The Power of Perception: Placebos, Costs, and Parkinson’s Disease
Researchers use the clinical trial process to study the effects of drugs and measure how patients’ symptoms improve. One well-known phenomenon that occurs in clinical trials is the placebo effect – people get better even when taking a fake treatment, if they believe it is an effective product. The placebo effect reveals the power of the mind to produce beneficial effects. Many trials compare a new treatment against a placebo, in which one group receives the medication and the other group receives a placebo, like an injection of saline or a sugar pill. Neither group knows which is the real thing and which isn’t, so their expectations of receiving treatment are the same. Researchers then compare the results of each group to see if the medication provides more of a benefit than the placebo. Amazingly, some people notice an improvement in their symptoms even though all they have received is a placebo.
Many research studies have documented that there is a large placebo effect seen in patients with Parkinson’s disease (PD). But what effect does the cost of a medication have on a person’s expectations of its effectiveness? That’s what one study set out to investigate, with some surprising results. The researchers wanted to understand the perceived value of a drug, as measured by its cost. They conducted an experiment on 12 people with moderate to severe PD. The participants were told they were researching two injectable dopamine agonist treatments – one that was $100 a dose and another that was $1,500 a dose. After more than 12 hours from their usual levodopa medication, when the patients were in an “off” state and experiencing symptoms of PD, they were randomly selected to either receive the “cheap” drug first, or the “expensive” drug first. Each group received the second drug after the first wore off, in approximately 4 hours. The patients’ motor function was measured before and after each treatment, and they were given magnetic resonance imaging (MRI) scans to measure brain function.1
The patients didn’t know that both the “cheap” drug and the “expensive” drug were actually placebos: the injections contained only saline.
Improvement in symptoms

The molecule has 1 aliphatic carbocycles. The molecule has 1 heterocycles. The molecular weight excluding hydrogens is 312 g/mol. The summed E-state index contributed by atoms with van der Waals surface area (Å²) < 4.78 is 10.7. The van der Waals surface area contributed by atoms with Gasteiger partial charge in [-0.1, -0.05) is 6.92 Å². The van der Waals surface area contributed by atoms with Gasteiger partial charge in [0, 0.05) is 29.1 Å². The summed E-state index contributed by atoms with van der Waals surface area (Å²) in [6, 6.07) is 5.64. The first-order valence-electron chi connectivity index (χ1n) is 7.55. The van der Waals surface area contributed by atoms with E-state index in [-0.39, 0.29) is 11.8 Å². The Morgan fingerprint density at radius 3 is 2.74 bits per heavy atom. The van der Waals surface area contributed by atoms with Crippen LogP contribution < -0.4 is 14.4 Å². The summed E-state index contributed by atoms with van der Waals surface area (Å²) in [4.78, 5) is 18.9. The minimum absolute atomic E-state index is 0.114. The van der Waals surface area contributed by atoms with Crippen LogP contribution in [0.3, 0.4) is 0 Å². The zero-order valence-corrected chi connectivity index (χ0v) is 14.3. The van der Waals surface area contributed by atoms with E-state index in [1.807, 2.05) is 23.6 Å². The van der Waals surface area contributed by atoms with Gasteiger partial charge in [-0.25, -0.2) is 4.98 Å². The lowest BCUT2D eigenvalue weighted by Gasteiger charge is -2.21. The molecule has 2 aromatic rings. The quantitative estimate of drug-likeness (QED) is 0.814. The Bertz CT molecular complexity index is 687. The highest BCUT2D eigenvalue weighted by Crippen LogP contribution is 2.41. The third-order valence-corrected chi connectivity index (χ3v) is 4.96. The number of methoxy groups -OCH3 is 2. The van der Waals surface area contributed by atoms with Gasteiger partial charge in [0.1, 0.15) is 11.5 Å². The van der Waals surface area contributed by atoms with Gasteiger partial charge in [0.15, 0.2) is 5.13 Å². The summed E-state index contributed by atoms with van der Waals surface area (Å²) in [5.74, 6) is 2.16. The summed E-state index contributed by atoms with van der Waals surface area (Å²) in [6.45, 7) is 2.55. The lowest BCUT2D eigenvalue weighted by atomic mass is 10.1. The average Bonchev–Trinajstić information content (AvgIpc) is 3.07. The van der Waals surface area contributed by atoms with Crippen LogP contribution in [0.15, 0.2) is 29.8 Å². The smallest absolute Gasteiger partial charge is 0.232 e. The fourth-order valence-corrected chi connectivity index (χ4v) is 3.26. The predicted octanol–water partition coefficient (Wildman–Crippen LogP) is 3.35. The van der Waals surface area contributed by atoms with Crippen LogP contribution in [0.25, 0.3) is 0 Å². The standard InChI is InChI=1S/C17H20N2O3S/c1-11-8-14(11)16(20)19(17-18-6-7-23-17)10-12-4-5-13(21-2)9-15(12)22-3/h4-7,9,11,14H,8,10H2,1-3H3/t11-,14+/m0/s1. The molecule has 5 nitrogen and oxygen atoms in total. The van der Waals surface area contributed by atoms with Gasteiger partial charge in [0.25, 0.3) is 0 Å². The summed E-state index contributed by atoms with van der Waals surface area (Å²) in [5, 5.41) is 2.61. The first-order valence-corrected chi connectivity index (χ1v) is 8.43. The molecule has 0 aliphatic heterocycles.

When the patients in the trial received the “expensive” drug first, their motor functions improved two-fold compared to the “cheap” drug, although the improvement was still less than what is seen with levodopa treatment. Even the “cheap” drug made an improvement in PD symptoms, proving the power of the individual’s expectations of treatment in their effectiveness.1
Parkinson’s, dopamine, and the placebo effect
Parkinson’s affects the brain cells that produce dopamine, and the reduction in the amount of dopamine in the brain causes the motor symptoms like tremor, slowness of movement, stiffness, and difficulty with balance. Although exactly how placebos work isn’t clear, experts know that it increases neurotransmitters like endorphins and dopamine in the brain, which likely explains the significant placebo effect seen in people with PD.1,2
While placebos have a therapeutic benefit, they do not cure you. Researchers at Harvard University that have studied the placebo effect believe that placebos work best on symptoms that are modulated by the brain, like the perception of pain, fatigue, and nausea.2
Can you use the placebo effect on yourself?
Placebos in clinical trials seem to work because people who receive them don’t know they aren’t “real” medicine. But some studies have shown that even when patients know they are getting a placebo, there’s still some benefit and reduction in symptoms (like pain). The ritual of taking medication seems to trick the body into believing there’s a benefit.
Do you participate in a support group for PD?